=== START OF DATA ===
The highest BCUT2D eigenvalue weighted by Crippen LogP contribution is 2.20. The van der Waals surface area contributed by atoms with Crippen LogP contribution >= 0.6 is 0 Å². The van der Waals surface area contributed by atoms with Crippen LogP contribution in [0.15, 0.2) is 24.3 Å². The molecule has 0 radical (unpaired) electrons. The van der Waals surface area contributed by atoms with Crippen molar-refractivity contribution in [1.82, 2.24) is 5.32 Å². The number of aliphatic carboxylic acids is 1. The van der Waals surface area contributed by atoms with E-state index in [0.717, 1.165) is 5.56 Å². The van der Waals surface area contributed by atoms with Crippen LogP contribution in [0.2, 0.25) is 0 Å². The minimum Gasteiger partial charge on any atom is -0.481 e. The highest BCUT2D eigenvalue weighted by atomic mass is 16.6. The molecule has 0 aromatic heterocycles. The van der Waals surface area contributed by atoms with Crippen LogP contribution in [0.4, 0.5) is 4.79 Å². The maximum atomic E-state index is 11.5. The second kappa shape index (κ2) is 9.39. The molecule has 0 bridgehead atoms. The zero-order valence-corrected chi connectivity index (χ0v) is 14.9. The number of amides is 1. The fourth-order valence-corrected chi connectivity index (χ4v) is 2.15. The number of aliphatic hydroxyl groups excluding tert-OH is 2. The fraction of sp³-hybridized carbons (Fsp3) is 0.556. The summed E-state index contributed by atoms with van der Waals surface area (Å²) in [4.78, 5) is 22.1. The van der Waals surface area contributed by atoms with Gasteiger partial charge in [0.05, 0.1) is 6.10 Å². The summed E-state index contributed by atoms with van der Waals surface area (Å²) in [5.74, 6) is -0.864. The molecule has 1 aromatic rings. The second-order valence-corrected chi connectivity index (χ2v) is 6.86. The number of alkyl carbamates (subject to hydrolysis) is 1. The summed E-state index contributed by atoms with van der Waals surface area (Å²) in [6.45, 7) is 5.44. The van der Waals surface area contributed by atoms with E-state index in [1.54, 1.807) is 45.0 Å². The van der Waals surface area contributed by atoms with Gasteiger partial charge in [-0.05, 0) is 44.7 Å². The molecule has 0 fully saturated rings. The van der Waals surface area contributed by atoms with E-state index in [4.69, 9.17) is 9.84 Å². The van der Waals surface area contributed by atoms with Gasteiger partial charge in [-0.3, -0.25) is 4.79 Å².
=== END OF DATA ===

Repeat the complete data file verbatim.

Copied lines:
The highest BCUT2D eigenvalue weighted by Crippen LogP contribution is 2.20. The van der Waals surface area contributed by atoms with Crippen LogP contribution >= 0.6 is 0 Å². The van der Waals surface area contributed by atoms with Crippen LogP contribution in [0.15, 0.2) is 24.3 Å². The molecule has 0 radical (unpaired) electrons. The van der Waals surface area contributed by atoms with Crippen molar-refractivity contribution in [1.82, 2.24) is 5.32 Å². The number of aliphatic carboxylic acids is 1. The van der Waals surface area contributed by atoms with E-state index in [0.717, 1.165) is 5.56 Å². The van der Waals surface area contributed by atoms with Crippen LogP contribution in [0.2, 0.25) is 0 Å². The minimum Gasteiger partial charge on any atom is -0.481 e. The highest BCUT2D eigenvalue weighted by atomic mass is 16.6. The molecule has 0 aromatic heterocycles. The van der Waals surface area contributed by atoms with Crippen LogP contribution in [0.4, 0.5) is 4.79 Å². The maximum atomic E-state index is 11.5. The second kappa shape index (κ2) is 9.39. The molecule has 0 bridgehead atoms. The zero-order valence-corrected chi connectivity index (χ0v) is 14.9. The number of amides is 1. The fourth-order valence-corrected chi connectivity index (χ4v) is 2.15. The number of aliphatic hydroxyl groups excluding tert-OH is 2. The fraction of sp³-hybridized carbons (Fsp3) is 0.556. The summed E-state index contributed by atoms with van der Waals surface area (Å²) in [4.78, 5) is 22.1. The van der Waals surface area contributed by atoms with Gasteiger partial charge in [0.05, 0.1) is 6.10 Å². The summed E-state index contributed by atoms with van der Waals surface area (Å²) in [5.74, 6) is -0.864. The molecule has 1 aromatic rings. The second-order valence-corrected chi connectivity index (χ2v) is 6.86. The number of alkyl carbamates (subject to hydrolysis) is 1. The summed E-state index contributed by atoms with van der Waals surface area (Å²) in [6.45, 7) is 5.44. The van der Waals surface area contributed by atoms with E-state index in [1.54, 1.807) is 45.0 Å². The van der Waals surface area contributed by atoms with Gasteiger partial charge in [-0.05, 0) is 44.7 Å². The molecule has 0 fully saturated rings. The van der Waals surface area contributed by atoms with E-state index in [4.69, 9.17) is 9.84 Å². The van der Waals surface area contributed by atoms with Gasteiger partial charge in [-0.3, -0.25) is 4.79 Å².